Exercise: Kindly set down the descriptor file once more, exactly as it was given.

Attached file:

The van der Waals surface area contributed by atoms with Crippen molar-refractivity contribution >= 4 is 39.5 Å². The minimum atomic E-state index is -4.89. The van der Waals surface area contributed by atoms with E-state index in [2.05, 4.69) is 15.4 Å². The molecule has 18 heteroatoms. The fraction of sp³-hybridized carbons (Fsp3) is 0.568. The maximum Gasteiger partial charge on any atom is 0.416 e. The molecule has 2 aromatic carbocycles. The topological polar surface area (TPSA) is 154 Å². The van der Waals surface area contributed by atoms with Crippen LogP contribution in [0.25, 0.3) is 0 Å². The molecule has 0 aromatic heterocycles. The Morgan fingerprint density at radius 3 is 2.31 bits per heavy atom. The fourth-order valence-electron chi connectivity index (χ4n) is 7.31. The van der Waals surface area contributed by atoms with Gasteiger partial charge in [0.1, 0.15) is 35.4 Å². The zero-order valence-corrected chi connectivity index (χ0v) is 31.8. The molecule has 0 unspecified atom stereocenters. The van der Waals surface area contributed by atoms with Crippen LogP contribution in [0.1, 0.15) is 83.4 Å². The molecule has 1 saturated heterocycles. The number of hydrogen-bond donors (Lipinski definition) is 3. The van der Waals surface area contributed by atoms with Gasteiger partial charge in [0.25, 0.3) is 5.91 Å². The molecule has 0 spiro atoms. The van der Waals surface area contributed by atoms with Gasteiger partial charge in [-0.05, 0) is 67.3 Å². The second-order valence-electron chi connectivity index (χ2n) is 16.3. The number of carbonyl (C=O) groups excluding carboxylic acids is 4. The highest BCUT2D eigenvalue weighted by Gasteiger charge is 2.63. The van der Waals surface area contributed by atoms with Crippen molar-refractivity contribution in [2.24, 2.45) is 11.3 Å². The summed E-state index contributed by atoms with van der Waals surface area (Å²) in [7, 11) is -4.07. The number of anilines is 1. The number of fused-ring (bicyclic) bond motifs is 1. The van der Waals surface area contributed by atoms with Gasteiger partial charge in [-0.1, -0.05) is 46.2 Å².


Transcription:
The van der Waals surface area contributed by atoms with Crippen molar-refractivity contribution >= 4 is 39.5 Å². The minimum atomic E-state index is -4.89. The van der Waals surface area contributed by atoms with E-state index in [2.05, 4.69) is 15.4 Å². The molecule has 18 heteroatoms. The fraction of sp³-hybridized carbons (Fsp3) is 0.568. The maximum Gasteiger partial charge on any atom is 0.416 e. The molecule has 2 aromatic carbocycles. The topological polar surface area (TPSA) is 154 Å². The van der Waals surface area contributed by atoms with Crippen LogP contribution in [0.25, 0.3) is 0 Å². The molecule has 0 aromatic heterocycles. The Morgan fingerprint density at radius 3 is 2.31 bits per heavy atom. The fourth-order valence-electron chi connectivity index (χ4n) is 7.31. The van der Waals surface area contributed by atoms with Gasteiger partial charge in [0.1, 0.15) is 35.4 Å². The zero-order valence-corrected chi connectivity index (χ0v) is 31.8. The molecule has 0 unspecified atom stereocenters. The van der Waals surface area contributed by atoms with Crippen LogP contribution in [0.1, 0.15) is 83.4 Å². The molecule has 1 saturated heterocycles. The number of hydrogen-bond donors (Lipinski definition) is 3. The van der Waals surface area contributed by atoms with Gasteiger partial charge in [0.25, 0.3) is 5.91 Å². The molecule has 0 spiro atoms. The van der Waals surface area contributed by atoms with Gasteiger partial charge in [-0.05, 0) is 67.3 Å². The second-order valence-electron chi connectivity index (χ2n) is 16.3. The number of carbonyl (C=O) groups excluding carboxylic acids is 4. The highest BCUT2D eigenvalue weighted by Gasteiger charge is 2.63. The van der Waals surface area contributed by atoms with Crippen molar-refractivity contribution in [2.24, 2.45) is 11.3 Å². The summed E-state index contributed by atoms with van der Waals surface area (Å²) in [7, 11) is -4.07. The number of anilines is 1. The number of fused-ring (bicyclic) bond motifs is 1. The van der Waals surface area contributed by atoms with Gasteiger partial charge in [-0.1, -0.05) is 46.2 Å².